The shifter itself takes a bit of getting used to. You pull it to the left, then down for drive, or to the left, then up for reverse. Putting it into park is achieved by a button, which I found non-intuitive. The parking brake, too, is button-activated. I know this has become standard in luxury cars, making traditional yank-up e-brake levers look brutish, but there’s an adjustment period required.
One thing that the designers really nailed is the center infotainment screen. A relative newcomer to dashboards, the now all-important center screen is a component that many designers have struggled with; if you look at a lot of car interiors from the last five, ten years, including the first-gen NX, the screen always looks like a separate component that is sitting in a cradle. That type of set-up makes it look like an add-on, an afterthought, and the design language of the object-in-a-cradle is simply incorrect, suggesting that the screen is supposed to be popped out of the cradle.
First generation NX
New, second generation NX
In contrast, the NX’s center screen is just there, and precisely where you want it. It’s an integrated part of the driver’s experience that almost, from the driver’s perspective, looks like a floating display, absent any formal distractions. It’s also massive, at least in the models I drove, which came with a 14″ display that provided a much larger navigation view than I’m used to, and which I found welcome.
Thankfully the screen has honest-to-God knobs for the climate controls, both driver and passenger. One demerit is that the fan level controls are a touchscreen slider, though the screen is so large, and enough real estate given to the fan slider, that I didn’t have too much trouble operating it.
Placed where it is, this massive screen presented a challenge for the interior designers, one that I’m pleased to report they cracked. The vent to the left of the steering wheel is in its typical position (A), and is typically mirrored by a vent on the right side. But with the massive screen, there’s no place for the right vent. So the designers had to wedge it beneath the screen (B).
I was skeptical of this set-up, because my demand of dashboard vents is that they be able to blow cold air in summer, or hot air in winter, directly onto your hands while gripping 3 and 9 on the steering wheel. I found the vents in the NX can do this perfectly, despite the unconventional placement.
Furthermore, though the center vents appear wimpy compared to the larger vents on the sides, I had no problem rendering the cabin positively icy, though it was nearly 110 degrees outside.
One sign of how far Lexus’ designers went with the interior is with the highly unusual interior door handles. It’s evidence of extremely outside-the-box thinking. With every other door handle in the world, you pull the handle towards you to release the latch, then press outwards on the door to get it open. We all accept this, yet when you think about it, it’s a counterintuitive and two-part motion: Pull, then push.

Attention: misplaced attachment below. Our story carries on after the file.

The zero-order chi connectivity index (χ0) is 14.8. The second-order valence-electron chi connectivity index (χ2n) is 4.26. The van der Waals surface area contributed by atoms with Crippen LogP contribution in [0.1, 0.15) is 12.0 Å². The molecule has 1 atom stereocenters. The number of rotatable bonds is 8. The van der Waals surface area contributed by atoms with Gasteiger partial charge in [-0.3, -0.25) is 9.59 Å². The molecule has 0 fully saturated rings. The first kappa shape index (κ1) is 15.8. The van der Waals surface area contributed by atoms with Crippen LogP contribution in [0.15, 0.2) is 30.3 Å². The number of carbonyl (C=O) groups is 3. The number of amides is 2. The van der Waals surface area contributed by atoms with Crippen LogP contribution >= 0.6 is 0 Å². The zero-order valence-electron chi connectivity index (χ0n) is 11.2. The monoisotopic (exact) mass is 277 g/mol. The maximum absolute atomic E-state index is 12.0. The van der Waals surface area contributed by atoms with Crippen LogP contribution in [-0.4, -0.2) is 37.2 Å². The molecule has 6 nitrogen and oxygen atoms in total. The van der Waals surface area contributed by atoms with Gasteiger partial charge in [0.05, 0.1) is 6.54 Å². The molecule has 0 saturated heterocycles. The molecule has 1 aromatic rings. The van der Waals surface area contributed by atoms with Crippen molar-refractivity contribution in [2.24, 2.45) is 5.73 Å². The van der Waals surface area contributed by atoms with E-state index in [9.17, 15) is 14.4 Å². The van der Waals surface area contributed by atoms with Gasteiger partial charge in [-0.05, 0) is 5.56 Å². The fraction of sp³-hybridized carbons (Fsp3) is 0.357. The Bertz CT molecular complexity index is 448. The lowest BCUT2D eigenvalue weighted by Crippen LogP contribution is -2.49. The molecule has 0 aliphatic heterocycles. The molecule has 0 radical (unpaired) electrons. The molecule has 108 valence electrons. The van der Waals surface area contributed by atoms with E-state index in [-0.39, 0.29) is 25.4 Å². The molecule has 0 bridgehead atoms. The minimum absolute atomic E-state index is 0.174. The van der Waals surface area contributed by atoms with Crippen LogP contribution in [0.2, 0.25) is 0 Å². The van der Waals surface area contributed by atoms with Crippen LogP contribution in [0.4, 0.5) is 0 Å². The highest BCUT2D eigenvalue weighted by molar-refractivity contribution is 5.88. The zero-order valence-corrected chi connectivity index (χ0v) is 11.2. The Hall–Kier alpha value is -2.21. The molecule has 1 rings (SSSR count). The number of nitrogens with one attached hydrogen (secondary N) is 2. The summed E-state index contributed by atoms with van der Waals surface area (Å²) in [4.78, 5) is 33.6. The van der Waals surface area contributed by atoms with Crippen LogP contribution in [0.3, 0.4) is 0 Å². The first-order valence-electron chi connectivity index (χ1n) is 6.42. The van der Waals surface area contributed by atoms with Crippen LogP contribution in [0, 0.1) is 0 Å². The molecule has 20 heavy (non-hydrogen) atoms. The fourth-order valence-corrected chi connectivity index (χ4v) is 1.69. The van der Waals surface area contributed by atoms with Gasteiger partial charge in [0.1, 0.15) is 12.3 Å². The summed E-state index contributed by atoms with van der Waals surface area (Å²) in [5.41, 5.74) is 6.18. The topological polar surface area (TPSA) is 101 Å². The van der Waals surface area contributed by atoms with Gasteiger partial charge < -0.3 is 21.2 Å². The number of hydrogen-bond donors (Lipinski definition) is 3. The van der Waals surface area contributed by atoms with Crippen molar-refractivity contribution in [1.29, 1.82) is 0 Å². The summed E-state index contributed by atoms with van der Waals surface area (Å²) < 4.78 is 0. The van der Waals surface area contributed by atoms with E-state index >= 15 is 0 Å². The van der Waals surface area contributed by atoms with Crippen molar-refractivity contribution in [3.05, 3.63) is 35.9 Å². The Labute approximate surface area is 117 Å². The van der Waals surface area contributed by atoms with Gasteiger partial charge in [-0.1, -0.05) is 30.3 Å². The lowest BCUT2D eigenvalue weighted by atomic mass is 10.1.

In contrast, Lexus’ new interior door handle is this wide silver button. You press against it, with either your fingertips or knuckles, and this disengages the latch. Continue pressing, and the door can be pushed open. It’s just one motion.
In theory, anyway. At the time of the drive event, Lexus’ engineers were still dialing in the milliseconds between when the button is pressed and when the door latch disengages. The mechanism is electronic, not mechanical. More than once, I pressed the button and found the latch only partially disengaged, leaving the door ajar but stuck. This requires awkwardly pulling the door in a few millimeters to get it to re-latch, then trying again.
And you’re probably wondering: Since it’s electronic, what happens when the battery dies? To prevent you from getting stuck in the vehicle, there is a manual override, as indicated by a tiny graphic to the side of the button. If you reach behind the button it can be pulled outwards like a lever. If you pull it towards you twice, the door manually unlatches.
I find this feature both forward-thinking and risky; I admire the concept, but am unsure of the execution. For what it’s worth, Lexus rep Carley Bly, who has been driving an NX for the past month, says that once you get used to the feature, you find yourself instinctively pressing on door handles in other cars, subconsciously expecting them to open the same way.
We journalists were assembled at a staging area in the hot Phoenix desert, with a fleet of spic-and-span NX models of all trim levels, and miles of twisty and unpoliced desert roads surrounding us. I got to drive the three versions that I’d be curious about if I were in the target market: The mid-level NX 350, which has a 2.4-liter four-cylinder turbo; the NX 350h, which has a naturally-aspirated 2.5-liter four paired with a hybrid electric motor; and the top-of-the-line, performance-minded 450h+ F Sport, which features the 350h’s engine paired with a plug-in hybrid electric motor.
All three had nearly identical interiors. A minor detail was the visible speakers in the doors of the 350 models, whereas at the 450 level the speakers are hidden. Ride comfort seemed about the same in all of them, though the newly-paved local roads didn’t provide any truly bumpy stuff to try the suspension on.